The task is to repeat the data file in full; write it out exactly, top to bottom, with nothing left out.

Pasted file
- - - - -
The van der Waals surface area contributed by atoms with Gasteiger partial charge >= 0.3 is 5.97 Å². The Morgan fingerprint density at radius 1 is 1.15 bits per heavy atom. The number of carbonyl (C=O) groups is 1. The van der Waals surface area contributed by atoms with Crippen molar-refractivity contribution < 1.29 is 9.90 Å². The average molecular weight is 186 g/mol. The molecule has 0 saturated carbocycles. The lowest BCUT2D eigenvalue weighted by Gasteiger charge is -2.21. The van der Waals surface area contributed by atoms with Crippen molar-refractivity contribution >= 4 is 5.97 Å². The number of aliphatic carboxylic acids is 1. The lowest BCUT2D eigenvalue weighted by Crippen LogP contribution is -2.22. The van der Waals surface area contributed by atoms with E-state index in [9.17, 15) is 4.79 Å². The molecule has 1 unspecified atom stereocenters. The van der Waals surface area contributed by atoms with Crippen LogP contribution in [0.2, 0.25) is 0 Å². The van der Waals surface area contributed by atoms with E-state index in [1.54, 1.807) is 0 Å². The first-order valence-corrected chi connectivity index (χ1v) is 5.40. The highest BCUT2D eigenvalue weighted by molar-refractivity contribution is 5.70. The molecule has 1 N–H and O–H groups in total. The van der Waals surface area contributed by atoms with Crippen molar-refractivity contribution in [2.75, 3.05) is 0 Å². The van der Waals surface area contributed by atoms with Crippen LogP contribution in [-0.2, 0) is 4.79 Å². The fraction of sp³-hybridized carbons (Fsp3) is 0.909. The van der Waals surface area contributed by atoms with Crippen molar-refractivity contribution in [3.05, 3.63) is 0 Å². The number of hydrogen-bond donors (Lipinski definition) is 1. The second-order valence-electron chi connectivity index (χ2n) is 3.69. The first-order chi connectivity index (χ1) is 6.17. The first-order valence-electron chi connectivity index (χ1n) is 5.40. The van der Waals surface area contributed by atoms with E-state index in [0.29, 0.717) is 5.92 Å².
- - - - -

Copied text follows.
The van der Waals surface area contributed by atoms with Gasteiger partial charge >= 0.3 is 5.97 Å². The Morgan fingerprint density at radius 1 is 1.15 bits per heavy atom. The number of carbonyl (C=O) groups is 1. The van der Waals surface area contributed by atoms with Crippen molar-refractivity contribution < 1.29 is 9.90 Å². The average molecular weight is 186 g/mol. The molecule has 0 saturated carbocycles. The lowest BCUT2D eigenvalue weighted by Gasteiger charge is -2.21. The van der Waals surface area contributed by atoms with Crippen molar-refractivity contribution >= 4 is 5.97 Å². The number of aliphatic carboxylic acids is 1. The lowest BCUT2D eigenvalue weighted by Crippen LogP contribution is -2.22. The van der Waals surface area contributed by atoms with E-state index in [9.17, 15) is 4.79 Å². The molecule has 1 unspecified atom stereocenters. The van der Waals surface area contributed by atoms with Crippen LogP contribution in [0.2, 0.25) is 0 Å². The van der Waals surface area contributed by atoms with E-state index in [1.54, 1.807) is 0 Å². The first-order valence-corrected chi connectivity index (χ1v) is 5.40. The highest BCUT2D eigenvalue weighted by molar-refractivity contribution is 5.70. The molecule has 1 N–H and O–H groups in total. The van der Waals surface area contributed by atoms with Crippen molar-refractivity contribution in [2.75, 3.05) is 0 Å². The van der Waals surface area contributed by atoms with Crippen LogP contribution in [-0.2, 0) is 4.79 Å². The fraction of sp³-hybridized carbons (Fsp3) is 0.909. The van der Waals surface area contributed by atoms with Crippen molar-refractivity contribution in [3.05, 3.63) is 0 Å². The number of hydrogen-bond donors (Lipinski definition) is 1. The second-order valence-electron chi connectivity index (χ2n) is 3.69. The first-order chi connectivity index (χ1) is 6.17. The first-order valence-electron chi connectivity index (χ1n) is 5.40. The van der Waals surface area contributed by atoms with E-state index in [0.29, 0.717) is 5.92 Å².